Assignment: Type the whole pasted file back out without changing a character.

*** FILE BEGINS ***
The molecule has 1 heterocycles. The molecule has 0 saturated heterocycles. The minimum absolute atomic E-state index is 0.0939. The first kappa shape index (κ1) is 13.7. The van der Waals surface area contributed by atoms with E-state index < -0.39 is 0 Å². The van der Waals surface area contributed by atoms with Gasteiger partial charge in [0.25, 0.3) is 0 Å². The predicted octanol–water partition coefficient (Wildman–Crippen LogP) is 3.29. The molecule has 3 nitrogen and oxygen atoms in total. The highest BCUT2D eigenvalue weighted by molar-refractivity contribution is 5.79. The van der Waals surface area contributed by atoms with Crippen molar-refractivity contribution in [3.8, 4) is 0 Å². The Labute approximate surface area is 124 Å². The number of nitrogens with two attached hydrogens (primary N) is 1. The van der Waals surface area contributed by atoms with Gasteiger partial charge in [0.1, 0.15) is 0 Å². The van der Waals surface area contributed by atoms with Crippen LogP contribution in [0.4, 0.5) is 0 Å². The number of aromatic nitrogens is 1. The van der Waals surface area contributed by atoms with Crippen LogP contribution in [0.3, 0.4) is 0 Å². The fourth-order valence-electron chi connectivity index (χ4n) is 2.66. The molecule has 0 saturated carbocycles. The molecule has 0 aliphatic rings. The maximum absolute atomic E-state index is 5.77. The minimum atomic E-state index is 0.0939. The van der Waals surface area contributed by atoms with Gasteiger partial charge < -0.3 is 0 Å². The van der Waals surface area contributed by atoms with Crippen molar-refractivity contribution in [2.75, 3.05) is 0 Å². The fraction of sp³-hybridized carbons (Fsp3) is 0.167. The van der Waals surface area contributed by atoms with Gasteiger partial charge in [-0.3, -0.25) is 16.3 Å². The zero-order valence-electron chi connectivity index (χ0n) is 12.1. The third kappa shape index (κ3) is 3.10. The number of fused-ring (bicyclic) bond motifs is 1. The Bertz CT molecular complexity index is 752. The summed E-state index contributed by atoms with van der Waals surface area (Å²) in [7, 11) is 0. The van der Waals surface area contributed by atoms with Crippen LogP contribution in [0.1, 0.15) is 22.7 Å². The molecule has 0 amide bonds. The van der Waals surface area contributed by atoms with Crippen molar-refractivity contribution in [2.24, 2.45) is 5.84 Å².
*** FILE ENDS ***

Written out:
The molecule has 1 heterocycles. The molecule has 0 saturated heterocycles. The minimum absolute atomic E-state index is 0.0939. The first kappa shape index (κ1) is 13.7. The van der Waals surface area contributed by atoms with E-state index < -0.39 is 0 Å². The van der Waals surface area contributed by atoms with Gasteiger partial charge in [0.25, 0.3) is 0 Å². The predicted octanol–water partition coefficient (Wildman–Crippen LogP) is 3.29. The molecule has 3 nitrogen and oxygen atoms in total. The highest BCUT2D eigenvalue weighted by molar-refractivity contribution is 5.79. The van der Waals surface area contributed by atoms with Crippen molar-refractivity contribution in [3.8, 4) is 0 Å². The Labute approximate surface area is 124 Å². The number of nitrogens with two attached hydrogens (primary N) is 1. The van der Waals surface area contributed by atoms with Gasteiger partial charge in [0.1, 0.15) is 0 Å². The van der Waals surface area contributed by atoms with Crippen LogP contribution in [0.4, 0.5) is 0 Å². The number of aromatic nitrogens is 1. The van der Waals surface area contributed by atoms with Crippen LogP contribution in [0.3, 0.4) is 0 Å². The fourth-order valence-electron chi connectivity index (χ4n) is 2.66. The molecule has 0 saturated carbocycles. The molecule has 0 aliphatic rings. The maximum absolute atomic E-state index is 5.77. The minimum atomic E-state index is 0.0939. The van der Waals surface area contributed by atoms with Gasteiger partial charge < -0.3 is 0 Å². The van der Waals surface area contributed by atoms with Crippen molar-refractivity contribution in [2.75, 3.05) is 0 Å². The fraction of sp³-hybridized carbons (Fsp3) is 0.167. The van der Waals surface area contributed by atoms with Gasteiger partial charge in [-0.3, -0.25) is 16.3 Å². The zero-order valence-electron chi connectivity index (χ0n) is 12.1. The third kappa shape index (κ3) is 3.10. The number of fused-ring (bicyclic) bond motifs is 1. The Bertz CT molecular complexity index is 752. The summed E-state index contributed by atoms with van der Waals surface area (Å²) in [7, 11) is 0. The van der Waals surface area contributed by atoms with Crippen LogP contribution in [0.1, 0.15) is 22.7 Å². The molecule has 0 amide bonds. The van der Waals surface area contributed by atoms with Crippen molar-refractivity contribution in [2.24, 2.45) is 5.84 Å².